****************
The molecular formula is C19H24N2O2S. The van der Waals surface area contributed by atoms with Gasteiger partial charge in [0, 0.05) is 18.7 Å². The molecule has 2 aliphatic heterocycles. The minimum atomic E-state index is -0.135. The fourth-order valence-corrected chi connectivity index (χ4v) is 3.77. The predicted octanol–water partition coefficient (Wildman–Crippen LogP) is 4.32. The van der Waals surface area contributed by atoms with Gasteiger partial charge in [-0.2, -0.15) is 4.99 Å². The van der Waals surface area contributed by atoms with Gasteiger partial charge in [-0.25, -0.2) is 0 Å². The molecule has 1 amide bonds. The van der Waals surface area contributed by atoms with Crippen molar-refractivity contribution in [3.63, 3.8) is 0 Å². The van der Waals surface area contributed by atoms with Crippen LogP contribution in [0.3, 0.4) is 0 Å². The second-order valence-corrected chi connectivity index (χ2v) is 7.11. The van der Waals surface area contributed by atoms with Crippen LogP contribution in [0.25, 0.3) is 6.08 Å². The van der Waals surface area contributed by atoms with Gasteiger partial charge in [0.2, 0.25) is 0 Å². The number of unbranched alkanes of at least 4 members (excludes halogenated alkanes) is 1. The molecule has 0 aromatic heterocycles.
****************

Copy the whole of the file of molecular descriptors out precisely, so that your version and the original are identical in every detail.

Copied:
The molecular formula is C19H24N2O2S. The van der Waals surface area contributed by atoms with Gasteiger partial charge in [0, 0.05) is 18.7 Å². The molecule has 2 aliphatic heterocycles. The minimum atomic E-state index is -0.135. The fourth-order valence-corrected chi connectivity index (χ4v) is 3.77. The predicted octanol–water partition coefficient (Wildman–Crippen LogP) is 4.32. The van der Waals surface area contributed by atoms with Gasteiger partial charge in [-0.2, -0.15) is 4.99 Å². The van der Waals surface area contributed by atoms with Gasteiger partial charge in [-0.25, -0.2) is 0 Å². The molecule has 1 amide bonds. The van der Waals surface area contributed by atoms with Crippen molar-refractivity contribution in [3.63, 3.8) is 0 Å². The van der Waals surface area contributed by atoms with Crippen LogP contribution in [0.3, 0.4) is 0 Å². The second-order valence-corrected chi connectivity index (χ2v) is 7.11. The van der Waals surface area contributed by atoms with Crippen LogP contribution in [0.25, 0.3) is 6.08 Å². The van der Waals surface area contributed by atoms with Gasteiger partial charge in [0.2, 0.25) is 0 Å². The number of unbranched alkanes of at least 4 members (excludes halogenated alkanes) is 1. The molecule has 0 aromatic heterocycles.